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11-07-2012, 01:17 PM
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Originally Posted by MoreOrr View Post
Asking the question in the title, but being a bit more specific, meaning a Revenue Sharing limit as to how many consecutive years a team can be on the receiving end of Revenue Sharing, and how much money in total any particular team might be shared over a period of time.

I would think that, No, there shouldn't necessarily be a limit as to how many years and how much money a team receives in Revenue Sharing, not if the teams handing out the money are willing to keep handing it out. However, to me it seems counter-productive to maintain a certain team indefinitely if it's never going to earn a profit. Eventually, one would think, it might be better to cut and move on to potentially better pastures.

But then, what if it's the owners and the management of the franchise and the team which is deemed the cause for the franchises failures and economic woes? Is there never anything the League can do to fix such problems and actually give a team and its city a real chance to have some success?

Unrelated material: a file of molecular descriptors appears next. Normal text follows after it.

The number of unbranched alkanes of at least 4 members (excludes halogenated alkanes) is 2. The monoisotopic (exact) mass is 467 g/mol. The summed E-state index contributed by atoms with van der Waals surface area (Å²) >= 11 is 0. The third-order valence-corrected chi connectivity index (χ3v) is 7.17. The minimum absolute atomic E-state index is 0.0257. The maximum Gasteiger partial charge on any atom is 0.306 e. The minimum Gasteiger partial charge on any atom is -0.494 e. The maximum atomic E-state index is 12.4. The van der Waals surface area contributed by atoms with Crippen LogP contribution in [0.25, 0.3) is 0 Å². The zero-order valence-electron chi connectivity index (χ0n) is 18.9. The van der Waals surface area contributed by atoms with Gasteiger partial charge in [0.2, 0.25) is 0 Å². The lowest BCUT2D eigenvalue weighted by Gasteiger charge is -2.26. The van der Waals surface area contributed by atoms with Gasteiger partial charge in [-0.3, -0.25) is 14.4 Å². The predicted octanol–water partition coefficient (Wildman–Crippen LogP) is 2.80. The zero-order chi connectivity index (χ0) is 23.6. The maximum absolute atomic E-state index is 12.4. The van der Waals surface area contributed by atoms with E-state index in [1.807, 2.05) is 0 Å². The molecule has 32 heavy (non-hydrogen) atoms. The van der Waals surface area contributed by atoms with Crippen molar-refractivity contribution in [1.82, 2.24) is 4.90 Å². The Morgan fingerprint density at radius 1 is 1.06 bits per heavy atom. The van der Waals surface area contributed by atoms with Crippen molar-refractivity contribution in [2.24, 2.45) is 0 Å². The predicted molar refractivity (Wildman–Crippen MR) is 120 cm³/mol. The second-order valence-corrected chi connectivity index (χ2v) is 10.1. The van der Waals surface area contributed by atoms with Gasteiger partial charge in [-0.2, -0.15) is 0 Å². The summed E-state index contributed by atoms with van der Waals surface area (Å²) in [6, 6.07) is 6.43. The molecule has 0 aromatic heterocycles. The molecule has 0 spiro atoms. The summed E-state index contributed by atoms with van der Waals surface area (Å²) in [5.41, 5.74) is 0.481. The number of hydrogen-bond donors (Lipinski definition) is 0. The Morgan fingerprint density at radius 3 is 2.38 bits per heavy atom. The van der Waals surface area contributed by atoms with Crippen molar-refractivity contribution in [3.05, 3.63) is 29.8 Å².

Yes but it should not be solely based on number of years receiving revenue sharing or amount received. Unless those bars are set very high, it inevitably will hurt a well-run team that is simply going through a rough patch.

Instead, a broader formula should be developed. How big is the market? How long has the team been located where it is? What's the arena situation? How many years has revenue sharing been needed? How much has the team received total? How much money has the team been spending on players? Is the team under performing amongst a group of similar franchises? All these and more should be taken into account, each varying in importance.

A baseball-type system, where teams like Kansas City and Pittsburgh can make profits in the tens of millions and yet spent little on the on-field product, is not desirable. Owners should be held to account for both continued incompetence and negligence (Owners need to make efforts to grow the sport; the team cannot simply be used as a breakeven enterprise while ownership reaps profit from an associated arena management contract).

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